AT FIRST the boys are self-conscious. They are doing what their dance teacher instructs them to do - stretching their arms and legs out into space - but they're holding back a bit, reserving their enthusiasm, being cool.
Caren Carino strides through their midst, jumping and shouting, beating two sticks, bouncing to the music."Now attack the air. Like a punch. Like a kick. Yes, yes, yes. Shake it. SHAKE it. Really move! Yes, your knees are meant to bend. MORE energy. Nice balance, guys! Let's concentrate. Yes."
The boys are smiling now. These Glendale Junior High School students have sweet, childish grins, which belie the truth: They are almost men. Their feet, waving about in the air, seem huge. And they are tall. They tower over Carino.
"This is my favorite class," she says.
She has them running now. Then stopping quickly. Finally she has all their enthusiasm and energy directed to the task at hand. Still, these strong young boys don't have the energy she has.
Carino is a dancer with Ririe Woodbury. Under a grant from the Utah Arts Council's program to bring artists to the schools, Carino will be at Glendale for two weeks, working with four gym classes each day.
The other classes are all-girl classes. The girls, though they are less intimidated by the word "dance," are even more self-conscious than are the junior high boys, she says.
Carino, however, understands. She has taught children of all ages in her home state of Hawaii, and while traveling with Ririe Woodbury, she has conducted classes throughout the United States and abroad.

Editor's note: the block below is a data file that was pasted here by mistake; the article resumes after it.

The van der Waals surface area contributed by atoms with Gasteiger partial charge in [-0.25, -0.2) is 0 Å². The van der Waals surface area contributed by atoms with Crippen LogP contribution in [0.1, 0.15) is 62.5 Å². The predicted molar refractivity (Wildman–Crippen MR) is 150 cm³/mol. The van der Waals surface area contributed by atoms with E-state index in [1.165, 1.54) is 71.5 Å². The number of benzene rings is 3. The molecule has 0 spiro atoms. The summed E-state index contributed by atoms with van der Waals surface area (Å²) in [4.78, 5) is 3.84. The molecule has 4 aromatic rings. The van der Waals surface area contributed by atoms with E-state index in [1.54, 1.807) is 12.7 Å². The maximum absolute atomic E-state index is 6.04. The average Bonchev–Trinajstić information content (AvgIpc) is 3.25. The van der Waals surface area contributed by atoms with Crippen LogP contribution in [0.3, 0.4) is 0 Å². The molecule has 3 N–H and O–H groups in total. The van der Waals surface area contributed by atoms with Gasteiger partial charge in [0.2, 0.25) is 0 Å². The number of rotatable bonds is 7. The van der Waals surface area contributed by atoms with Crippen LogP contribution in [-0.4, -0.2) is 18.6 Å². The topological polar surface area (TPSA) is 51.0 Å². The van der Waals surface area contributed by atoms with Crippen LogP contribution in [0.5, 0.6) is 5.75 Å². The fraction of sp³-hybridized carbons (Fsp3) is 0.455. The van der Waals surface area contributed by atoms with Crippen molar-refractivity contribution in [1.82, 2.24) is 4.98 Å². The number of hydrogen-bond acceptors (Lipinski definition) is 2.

"I try to relate everyday activity to the classroom. Boys, especially, relate to sports."
So Carino assigns them to think about five different movements, and when they come to class the next day they will have to show her a dribble or a pass or a swing or a serve, and she must be able to discern from what sport the movement comes.
"You have to be very specific when you give directions," she says. "If you start with very structured directions, it gives the boys some material to work with. Then they'll start to bring themselves into the movement. They'll be creative.
"The first day I met these boys I talked to them about concentration, commitment, and I tell them dance is different from sports in that there is no competition. I'm interested in them as individuals.
"As a teacher, you have to discover what works for you. There is no prescribed way to teach dance. I try to keep the class very energetic.
"High energy is my style, my way of captivating.
"I'm small. So if there is a table, I'll stand on it, jump off it. I use my voice. I've learned to portray that I am not their playmate, that I'm there to work with them. This is fun, but it's also education."
The boys' gym teacher is Paul Szugye. He says when he first told his students a dance teacher was coming they weren't too happy. "They were thinking of having to dance with each other. Or with girls. At this age they don't like that," says Szugye.
"Day one, I walked in there, and they had all this anxiety," says Carino. "They had a preconceived idea of what dance is. But right away they eased up."
They are having so much fun right now, Carino says, that she figures the guys don't even know they're dancing.
Arts in the schools
Caren Carino is one of 80 artists working in Utah schools this year, according to Tay Haines, assistant coordinator for the arts in education program at the Utah Arts Council.
"We have artists from all disciplines," Haines says. "Writing, dance, music, theater and visual arts."
This year, artists in the schools have:
-Completed 120 residencies - half in schools along the Wasatch Front, half in rural schools.
-A $300,000 budget, much of which comes from the National Endowment for the Arts.
-The philosophy that a fully developed artist provides a role model for students and teachers. While they are in a school, the artists hold a training session for the teachers, talking about ways of incorporating the creative process into the curriculum.
Artists also involve the community at least once while they are at the school, so that parents can see the value of creativity, says Haines.